Use this URL to cite or link to this record in EThOS: https://ethos.bl.uk/OrderDetails.do?uin=uk.bl.ethos.794651
Title: Regulation of microtubules by Patronin within Drosophila dendrites
Author: Brooks, Paul
Awarding Body: University of Cambridge
Current Institution: University of Cambridge
Date of Award: 2020
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Abstract:
The nervous system of most animals is a highly complex network that transmits signals throughout the organism. The complexity of the human nervous system can, at times, appear inscrutable; therefore, it is practical to break it down into fewer components and to study a simplified, yet still complex analogue. This thesis utilises the fruit fly Drosophila melanogaster as a model to forward our understanding on neuronal development and maintenance. Neurons are the most modular of all cells, comprising of a cell body, axon and dendrites. The development and function of each compartment relies heavily on the cytoskeleton, a major component of which are microtubules, which are required for intracellular transport, as well as establishing neuronal morphology. In this thesis, I identify microtubule regulators that are necessary for the dendritic development of Drosophila sensory dendritic arborisation neurons, where I show that the minus-end targeting protein, Patronin, prevents unregulated minus-end growth within dendrites. Unlike in mammalian interphase cells, Drosophila Patronin does not function at Golgi within da neurons. Depletion of Patronin from class I da neurons results in dendrite over-branching and excessive growth of microtubules away from the soma. Given that most microtubules have their minus ends facing away from the soma in the dendrites of these neurons, I propose that the absence of Patronin leads to the unregulated growth of minus-ends away from the soma that invade terminal dendrites and prevent their retraction. I also find that that the microtubule depolymerising enzyme, Klp10A does not function in class I dendrites, and that overexpression is sufficient to rescue anterograde minus-end polymerisation that results from Patronin depletion. These findings are the first to show a role for Patronin in microtubule minus-end growth restriction in vivo, and further increase our understanding of microtubule regulation in the nervous system.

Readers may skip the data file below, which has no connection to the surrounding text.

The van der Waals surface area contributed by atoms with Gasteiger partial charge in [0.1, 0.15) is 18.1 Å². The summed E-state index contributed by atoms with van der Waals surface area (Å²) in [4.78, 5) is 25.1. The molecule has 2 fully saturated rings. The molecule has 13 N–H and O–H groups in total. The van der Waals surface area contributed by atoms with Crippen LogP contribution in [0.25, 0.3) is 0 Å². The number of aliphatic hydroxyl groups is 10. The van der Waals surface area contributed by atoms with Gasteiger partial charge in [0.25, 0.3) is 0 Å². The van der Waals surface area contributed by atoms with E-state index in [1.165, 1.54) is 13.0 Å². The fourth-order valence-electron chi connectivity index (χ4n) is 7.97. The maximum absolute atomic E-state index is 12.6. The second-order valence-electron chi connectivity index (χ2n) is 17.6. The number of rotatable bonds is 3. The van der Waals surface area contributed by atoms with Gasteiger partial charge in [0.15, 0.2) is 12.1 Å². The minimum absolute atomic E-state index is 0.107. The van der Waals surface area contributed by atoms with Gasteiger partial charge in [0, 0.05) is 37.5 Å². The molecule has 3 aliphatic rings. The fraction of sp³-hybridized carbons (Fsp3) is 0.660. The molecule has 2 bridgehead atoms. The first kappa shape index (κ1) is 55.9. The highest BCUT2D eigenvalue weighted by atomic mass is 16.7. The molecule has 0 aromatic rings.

Supervisor: Conduit, Paul Sponsor: Not available
Qualification Name: Thesis (Ph.D.) Qualification Level: Doctoral
EThOS ID: uk.bl.ethos.794651  DOI:
Keywords: Patronin ; Microtubule ; Minus-end
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